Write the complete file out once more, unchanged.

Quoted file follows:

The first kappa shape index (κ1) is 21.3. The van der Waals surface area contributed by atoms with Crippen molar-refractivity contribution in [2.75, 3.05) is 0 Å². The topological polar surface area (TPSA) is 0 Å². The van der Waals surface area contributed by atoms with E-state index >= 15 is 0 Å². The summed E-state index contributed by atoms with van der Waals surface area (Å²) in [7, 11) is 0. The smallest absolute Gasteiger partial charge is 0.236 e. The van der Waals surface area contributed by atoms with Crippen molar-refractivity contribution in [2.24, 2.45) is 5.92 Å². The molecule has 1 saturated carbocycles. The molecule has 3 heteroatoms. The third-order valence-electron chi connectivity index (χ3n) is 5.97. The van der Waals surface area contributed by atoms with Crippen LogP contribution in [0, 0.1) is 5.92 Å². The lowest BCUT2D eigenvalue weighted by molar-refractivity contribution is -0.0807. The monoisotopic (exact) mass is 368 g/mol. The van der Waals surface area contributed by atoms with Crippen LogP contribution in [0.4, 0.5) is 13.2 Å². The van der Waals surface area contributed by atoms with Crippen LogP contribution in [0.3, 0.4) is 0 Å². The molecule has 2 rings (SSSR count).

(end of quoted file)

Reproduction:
The first kappa shape index (κ1) is 21.3. The van der Waals surface area contributed by atoms with Crippen molar-refractivity contribution in [2.75, 3.05) is 0 Å². The topological polar surface area (TPSA) is 0 Å². The van der Waals surface area contributed by atoms with E-state index >= 15 is 0 Å². The summed E-state index contributed by atoms with van der Waals surface area (Å²) in [7, 11) is 0. The smallest absolute Gasteiger partial charge is 0.236 e. The van der Waals surface area contributed by atoms with Crippen molar-refractivity contribution in [2.24, 2.45) is 5.92 Å². The molecule has 1 saturated carbocycles. The molecule has 3 heteroatoms. The third-order valence-electron chi connectivity index (χ3n) is 5.97. The van der Waals surface area contributed by atoms with Crippen LogP contribution in [0, 0.1) is 5.92 Å². The lowest BCUT2D eigenvalue weighted by molar-refractivity contribution is -0.0807. The monoisotopic (exact) mass is 368 g/mol. The van der Waals surface area contributed by atoms with Crippen LogP contribution in [0.4, 0.5) is 13.2 Å². The van der Waals surface area contributed by atoms with Crippen LogP contribution in [0.3, 0.4) is 0 Å². The molecule has 2 rings (SSSR count).